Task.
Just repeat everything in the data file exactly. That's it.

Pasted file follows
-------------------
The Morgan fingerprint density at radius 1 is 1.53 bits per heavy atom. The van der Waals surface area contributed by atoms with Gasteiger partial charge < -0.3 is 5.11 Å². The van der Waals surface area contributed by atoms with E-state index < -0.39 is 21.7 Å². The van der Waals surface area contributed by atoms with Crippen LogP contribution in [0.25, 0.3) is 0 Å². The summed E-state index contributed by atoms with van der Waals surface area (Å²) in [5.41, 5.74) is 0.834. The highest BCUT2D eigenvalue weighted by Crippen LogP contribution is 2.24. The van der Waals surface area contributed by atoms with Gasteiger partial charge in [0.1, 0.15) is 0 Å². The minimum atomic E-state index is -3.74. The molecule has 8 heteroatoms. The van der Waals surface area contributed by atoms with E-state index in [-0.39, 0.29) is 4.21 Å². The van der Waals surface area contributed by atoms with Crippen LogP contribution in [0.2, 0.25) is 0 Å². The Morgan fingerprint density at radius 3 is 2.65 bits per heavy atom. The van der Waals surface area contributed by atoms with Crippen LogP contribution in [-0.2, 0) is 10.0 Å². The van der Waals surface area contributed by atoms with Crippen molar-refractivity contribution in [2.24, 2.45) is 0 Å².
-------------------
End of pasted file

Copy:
The Morgan fingerprint density at radius 1 is 1.53 bits per heavy atom. The van der Waals surface area contributed by atoms with Gasteiger partial charge < -0.3 is 5.11 Å². The van der Waals surface area contributed by atoms with E-state index < -0.39 is 21.7 Å². The van der Waals surface area contributed by atoms with Crippen LogP contribution in [0.25, 0.3) is 0 Å². The summed E-state index contributed by atoms with van der Waals surface area (Å²) in [5.41, 5.74) is 0.834. The highest BCUT2D eigenvalue weighted by Crippen LogP contribution is 2.24. The van der Waals surface area contributed by atoms with Gasteiger partial charge in [0.1, 0.15) is 0 Å². The minimum atomic E-state index is -3.74. The molecule has 8 heteroatoms. The van der Waals surface area contributed by atoms with E-state index in [-0.39, 0.29) is 4.21 Å². The van der Waals surface area contributed by atoms with Crippen LogP contribution in [0.2, 0.25) is 0 Å². The Morgan fingerprint density at radius 3 is 2.65 bits per heavy atom. The van der Waals surface area contributed by atoms with Crippen LogP contribution in [-0.2, 0) is 10.0 Å². The van der Waals surface area contributed by atoms with Crippen molar-refractivity contribution in [2.24, 2.45) is 0 Å².